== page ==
It seems obvious that the NHS policy is to be sceptical when it comes to tongue ties, but then that’s always the case with these fleeting crazes. It’s just like the people who resisted the trend of Global Hypercolor t-shirts, which changed colour to show the parts of your body that were the hottest. I understand that not all tongue ties affect feeding and speech but, having already had one child helped immeasurably by the minor surgery, it would have been nice to have been taken seriously this time and to actually have seen someone with some knowledge of the subject.
There is an expert at the hospital where Seth was born, but she seems to spend very little time actually onsite. We were told that the infant feeding specialist wasn’t around on certain days of the week because, presumably, babies only need to eat on Tuesdays, Thursdays and Fridays. After a number of days of more tortuous feeding, we eventually received an appointment and then had his tie cut two weeks and two bouts of mastitis later, thankfully with positive results.
Tongue Tie Petition
London dad Andy Johnson-Creek, who blogs under the name Debut Dad, also has first-hand experience of the pain of tongue tie and has decided to do something about it. He’s calling on Health Secretary Jeremy Hunt and NHS England CEO Simon Stevens to ensure that the UK falls into line with France and Italy in checking for and remedying tongue tie on the day of birth. That shouldn’t be too much to ask, should it?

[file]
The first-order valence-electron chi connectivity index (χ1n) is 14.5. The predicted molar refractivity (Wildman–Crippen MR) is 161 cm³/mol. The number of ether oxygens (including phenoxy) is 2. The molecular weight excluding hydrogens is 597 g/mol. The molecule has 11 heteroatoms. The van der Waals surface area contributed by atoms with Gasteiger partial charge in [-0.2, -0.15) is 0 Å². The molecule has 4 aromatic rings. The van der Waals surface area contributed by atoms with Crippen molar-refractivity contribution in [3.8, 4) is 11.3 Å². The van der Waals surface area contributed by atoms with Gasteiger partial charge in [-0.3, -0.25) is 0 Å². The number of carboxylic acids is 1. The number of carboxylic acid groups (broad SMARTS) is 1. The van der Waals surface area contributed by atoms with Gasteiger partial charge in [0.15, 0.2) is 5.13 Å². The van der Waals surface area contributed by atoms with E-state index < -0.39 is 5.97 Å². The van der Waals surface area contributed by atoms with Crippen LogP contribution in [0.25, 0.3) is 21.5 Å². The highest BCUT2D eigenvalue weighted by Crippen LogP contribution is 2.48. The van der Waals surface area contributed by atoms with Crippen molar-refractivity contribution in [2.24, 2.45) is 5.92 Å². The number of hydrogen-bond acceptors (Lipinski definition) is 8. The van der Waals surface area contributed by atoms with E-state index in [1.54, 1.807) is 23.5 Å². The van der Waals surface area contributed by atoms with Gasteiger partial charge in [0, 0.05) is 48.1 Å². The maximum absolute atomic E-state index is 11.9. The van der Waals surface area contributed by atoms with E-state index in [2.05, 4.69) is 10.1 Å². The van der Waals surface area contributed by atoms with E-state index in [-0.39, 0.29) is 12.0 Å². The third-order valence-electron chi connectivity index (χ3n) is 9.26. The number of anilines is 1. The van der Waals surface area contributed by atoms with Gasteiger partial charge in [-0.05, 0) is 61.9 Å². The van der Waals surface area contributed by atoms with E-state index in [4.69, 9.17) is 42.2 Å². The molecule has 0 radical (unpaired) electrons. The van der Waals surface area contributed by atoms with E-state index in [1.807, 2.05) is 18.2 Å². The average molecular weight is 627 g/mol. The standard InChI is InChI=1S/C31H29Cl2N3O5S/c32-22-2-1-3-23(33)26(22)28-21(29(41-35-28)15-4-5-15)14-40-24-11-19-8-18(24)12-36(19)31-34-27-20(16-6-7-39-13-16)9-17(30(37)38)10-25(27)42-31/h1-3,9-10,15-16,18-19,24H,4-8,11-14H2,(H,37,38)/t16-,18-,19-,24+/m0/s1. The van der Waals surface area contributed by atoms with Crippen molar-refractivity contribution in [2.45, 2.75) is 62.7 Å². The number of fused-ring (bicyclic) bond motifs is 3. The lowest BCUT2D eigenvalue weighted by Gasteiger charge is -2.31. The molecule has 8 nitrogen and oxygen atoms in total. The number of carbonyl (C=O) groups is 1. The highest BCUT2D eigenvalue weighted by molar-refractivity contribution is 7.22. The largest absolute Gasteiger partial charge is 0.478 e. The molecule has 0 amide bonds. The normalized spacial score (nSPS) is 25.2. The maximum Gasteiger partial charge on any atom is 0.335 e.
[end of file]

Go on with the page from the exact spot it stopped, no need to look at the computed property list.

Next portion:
He has posted a petition online and, at the time of writing, is nudging 100,000 signatures.
Why This is Important
I know there isn’t an endless pot of cash for the NHS and that ensuring there is a trained practitioner in every maternity ward will require an outlay, if only in providing extra training courses. However, the money currently wasted on dealing with the effects of a tongue tie is huge and would surely dwarf the cost of sending midwives on a few seminars (sandwiches with curled-up edges included).
There would be no need for repeat consultations, GP appointments and fruitless breastfeeding clinics that will never get to the root of the problem, because no end of finessing of position or latch will solve the issues of a child who can’t stay on the nipple when their tongue is impeded.
Making life as easy as possible for babies and new parents should be at the forefront of maternity services, if only to relieve the burden on the NHS in later weeks and months. On Dragons’ Den, this would be the solution suggested by the fifth multimillionaire (probably Peter Jones), after the others had all scoffed and declared themselves ‘out’. Jones would swoop in, offer the full cash amount for three times the equity the entrepreneur initially wanted to give away, on condition they adjust their plan. He’d bag himself the deal there and then. It’s classic ten-minutes-to-the-end-of-the-programme stuff.